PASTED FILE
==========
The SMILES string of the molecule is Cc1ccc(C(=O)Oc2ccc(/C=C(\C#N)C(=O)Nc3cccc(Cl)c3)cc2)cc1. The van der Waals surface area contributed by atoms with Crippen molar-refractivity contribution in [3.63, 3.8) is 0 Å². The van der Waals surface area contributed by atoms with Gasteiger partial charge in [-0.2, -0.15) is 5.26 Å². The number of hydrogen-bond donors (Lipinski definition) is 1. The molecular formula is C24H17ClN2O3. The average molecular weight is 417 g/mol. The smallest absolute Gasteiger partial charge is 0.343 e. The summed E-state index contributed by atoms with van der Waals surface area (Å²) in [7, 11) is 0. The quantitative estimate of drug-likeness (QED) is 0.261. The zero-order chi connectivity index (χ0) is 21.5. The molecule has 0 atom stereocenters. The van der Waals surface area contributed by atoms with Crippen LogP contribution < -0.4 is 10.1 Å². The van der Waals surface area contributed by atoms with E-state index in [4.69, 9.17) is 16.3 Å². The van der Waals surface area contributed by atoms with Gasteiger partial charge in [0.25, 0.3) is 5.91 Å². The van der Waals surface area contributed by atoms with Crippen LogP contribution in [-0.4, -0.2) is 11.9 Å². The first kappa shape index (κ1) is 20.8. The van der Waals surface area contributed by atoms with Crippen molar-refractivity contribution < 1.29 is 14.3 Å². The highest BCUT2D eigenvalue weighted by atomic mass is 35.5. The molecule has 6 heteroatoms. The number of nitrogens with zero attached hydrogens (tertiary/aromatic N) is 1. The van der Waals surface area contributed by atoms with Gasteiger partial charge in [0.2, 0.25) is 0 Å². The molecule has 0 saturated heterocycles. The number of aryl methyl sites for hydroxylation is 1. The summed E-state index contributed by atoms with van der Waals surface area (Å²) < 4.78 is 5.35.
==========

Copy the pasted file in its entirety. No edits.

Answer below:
The SMILES string of the molecule is Cc1ccc(C(=O)Oc2ccc(/C=C(\C#N)C(=O)Nc3cccc(Cl)c3)cc2)cc1. The van der Waals surface area contributed by atoms with Crippen molar-refractivity contribution in [3.63, 3.8) is 0 Å². The van der Waals surface area contributed by atoms with Gasteiger partial charge in [-0.2, -0.15) is 5.26 Å². The number of hydrogen-bond donors (Lipinski definition) is 1. The molecular formula is C24H17ClN2O3. The average molecular weight is 417 g/mol. The smallest absolute Gasteiger partial charge is 0.343 e. The summed E-state index contributed by atoms with van der Waals surface area (Å²) in [7, 11) is 0. The quantitative estimate of drug-likeness (QED) is 0.261. The zero-order chi connectivity index (χ0) is 21.5. The molecule has 0 atom stereocenters. The van der Waals surface area contributed by atoms with Crippen LogP contribution < -0.4 is 10.1 Å². The van der Waals surface area contributed by atoms with E-state index in [4.69, 9.17) is 16.3 Å². The van der Waals surface area contributed by atoms with Gasteiger partial charge in [0.25, 0.3) is 5.91 Å². The van der Waals surface area contributed by atoms with Crippen LogP contribution in [-0.4, -0.2) is 11.9 Å². The first kappa shape index (κ1) is 20.8. The van der Waals surface area contributed by atoms with Crippen molar-refractivity contribution < 1.29 is 14.3 Å². The highest BCUT2D eigenvalue weighted by atomic mass is 35.5. The molecule has 6 heteroatoms. The number of nitrogens with zero attached hydrogens (tertiary/aromatic N) is 1. The van der Waals surface area contributed by atoms with Gasteiger partial charge in [0.2, 0.25) is 0 Å². The molecule has 0 saturated heterocycles. The number of aryl methyl sites for hydroxylation is 1. The summed E-state index contributed by atoms with van der Waals surface area (Å²) < 4.78 is 5.35.